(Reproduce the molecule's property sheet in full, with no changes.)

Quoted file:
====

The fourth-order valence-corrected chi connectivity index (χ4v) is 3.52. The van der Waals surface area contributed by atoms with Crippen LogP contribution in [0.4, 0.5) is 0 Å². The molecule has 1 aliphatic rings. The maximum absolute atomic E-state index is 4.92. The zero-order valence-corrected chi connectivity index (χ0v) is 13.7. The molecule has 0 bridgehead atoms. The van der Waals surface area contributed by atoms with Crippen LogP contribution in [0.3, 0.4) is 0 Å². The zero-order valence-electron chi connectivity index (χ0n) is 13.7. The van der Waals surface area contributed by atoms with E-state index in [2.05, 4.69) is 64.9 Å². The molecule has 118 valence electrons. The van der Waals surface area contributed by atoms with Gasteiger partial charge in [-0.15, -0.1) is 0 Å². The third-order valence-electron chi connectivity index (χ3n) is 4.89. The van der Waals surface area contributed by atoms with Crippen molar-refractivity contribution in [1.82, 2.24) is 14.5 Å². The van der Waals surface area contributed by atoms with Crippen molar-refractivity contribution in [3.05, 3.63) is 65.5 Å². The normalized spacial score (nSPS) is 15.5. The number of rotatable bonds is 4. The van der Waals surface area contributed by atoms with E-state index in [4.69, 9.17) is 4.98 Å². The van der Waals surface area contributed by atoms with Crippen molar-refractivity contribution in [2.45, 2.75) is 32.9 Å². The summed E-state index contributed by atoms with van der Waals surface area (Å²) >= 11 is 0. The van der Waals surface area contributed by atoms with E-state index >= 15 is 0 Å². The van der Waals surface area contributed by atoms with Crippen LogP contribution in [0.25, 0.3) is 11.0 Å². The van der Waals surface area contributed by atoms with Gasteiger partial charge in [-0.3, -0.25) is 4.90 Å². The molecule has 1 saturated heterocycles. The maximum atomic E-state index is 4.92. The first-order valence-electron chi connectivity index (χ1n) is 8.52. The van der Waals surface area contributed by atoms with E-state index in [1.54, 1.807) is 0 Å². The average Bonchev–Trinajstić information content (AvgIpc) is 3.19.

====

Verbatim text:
The fourth-order valence-corrected chi connectivity index (χ4v) is 3.52. The van der Waals surface area contributed by atoms with Crippen LogP contribution in [0.4, 0.5) is 0 Å². The molecule has 1 aliphatic rings. The maximum absolute atomic E-state index is 4.92. The zero-order valence-corrected chi connectivity index (χ0v) is 13.7. The molecule has 0 bridgehead atoms. The van der Waals surface area contributed by atoms with Crippen LogP contribution in [0.3, 0.4) is 0 Å². The zero-order valence-electron chi connectivity index (χ0n) is 13.7. The van der Waals surface area contributed by atoms with E-state index in [2.05, 4.69) is 64.9 Å². The molecule has 118 valence electrons. The van der Waals surface area contributed by atoms with Gasteiger partial charge in [-0.15, -0.1) is 0 Å². The third-order valence-electron chi connectivity index (χ3n) is 4.89. The van der Waals surface area contributed by atoms with Crippen molar-refractivity contribution in [1.82, 2.24) is 14.5 Å². The van der Waals surface area contributed by atoms with Crippen molar-refractivity contribution in [3.05, 3.63) is 65.5 Å². The normalized spacial score (nSPS) is 15.5. The number of rotatable bonds is 4. The van der Waals surface area contributed by atoms with E-state index in [4.69, 9.17) is 4.98 Å². The van der Waals surface area contributed by atoms with Crippen molar-refractivity contribution in [2.45, 2.75) is 32.9 Å². The summed E-state index contributed by atoms with van der Waals surface area (Å²) >= 11 is 0. The van der Waals surface area contributed by atoms with E-state index >= 15 is 0 Å². The van der Waals surface area contributed by atoms with Crippen LogP contribution in [0.25, 0.3) is 11.0 Å². The van der Waals surface area contributed by atoms with Gasteiger partial charge in [-0.3, -0.25) is 4.90 Å². The molecule has 1 saturated heterocycles. The maximum atomic E-state index is 4.92. The first-order valence-electron chi connectivity index (χ1n) is 8.52. The van der Waals surface area contributed by atoms with E-state index in [1.54, 1.807) is 0 Å². The average Bonchev–Trinajstić information content (AvgIpc) is 3.19.